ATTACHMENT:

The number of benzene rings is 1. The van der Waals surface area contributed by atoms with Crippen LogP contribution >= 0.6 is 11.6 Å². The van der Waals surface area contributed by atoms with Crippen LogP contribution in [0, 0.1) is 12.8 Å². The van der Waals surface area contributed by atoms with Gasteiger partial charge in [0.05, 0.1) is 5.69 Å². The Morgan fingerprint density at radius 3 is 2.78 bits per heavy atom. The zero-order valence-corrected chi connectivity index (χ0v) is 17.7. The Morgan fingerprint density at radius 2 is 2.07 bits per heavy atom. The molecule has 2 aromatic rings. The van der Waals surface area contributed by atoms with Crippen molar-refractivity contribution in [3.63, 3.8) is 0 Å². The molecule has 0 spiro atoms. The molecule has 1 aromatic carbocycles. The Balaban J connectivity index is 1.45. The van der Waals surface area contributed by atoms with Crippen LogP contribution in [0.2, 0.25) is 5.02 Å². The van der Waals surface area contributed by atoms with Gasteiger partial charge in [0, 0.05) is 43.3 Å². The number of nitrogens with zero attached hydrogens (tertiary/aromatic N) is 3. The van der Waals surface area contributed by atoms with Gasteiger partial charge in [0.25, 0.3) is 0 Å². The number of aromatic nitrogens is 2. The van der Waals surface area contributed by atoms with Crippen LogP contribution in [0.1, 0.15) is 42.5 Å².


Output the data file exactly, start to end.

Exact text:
The number of benzene rings is 1. The van der Waals surface area contributed by atoms with Crippen LogP contribution >= 0.6 is 11.6 Å². The van der Waals surface area contributed by atoms with Crippen LogP contribution in [0, 0.1) is 12.8 Å². The van der Waals surface area contributed by atoms with Gasteiger partial charge in [0.05, 0.1) is 5.69 Å². The Morgan fingerprint density at radius 3 is 2.78 bits per heavy atom. The zero-order valence-corrected chi connectivity index (χ0v) is 17.7. The Morgan fingerprint density at radius 2 is 2.07 bits per heavy atom. The molecule has 2 aromatic rings. The van der Waals surface area contributed by atoms with Crippen molar-refractivity contribution in [3.63, 3.8) is 0 Å². The molecule has 0 spiro atoms. The molecule has 1 aromatic carbocycles. The Balaban J connectivity index is 1.45. The van der Waals surface area contributed by atoms with Crippen LogP contribution in [0.2, 0.25) is 5.02 Å². The van der Waals surface area contributed by atoms with Gasteiger partial charge in [0, 0.05) is 43.3 Å². The number of nitrogens with zero attached hydrogens (tertiary/aromatic N) is 3. The van der Waals surface area contributed by atoms with Gasteiger partial charge in [0.25, 0.3) is 0 Å². The number of aromatic nitrogens is 2. The van der Waals surface area contributed by atoms with Crippen LogP contribution in [0.1, 0.15) is 42.5 Å².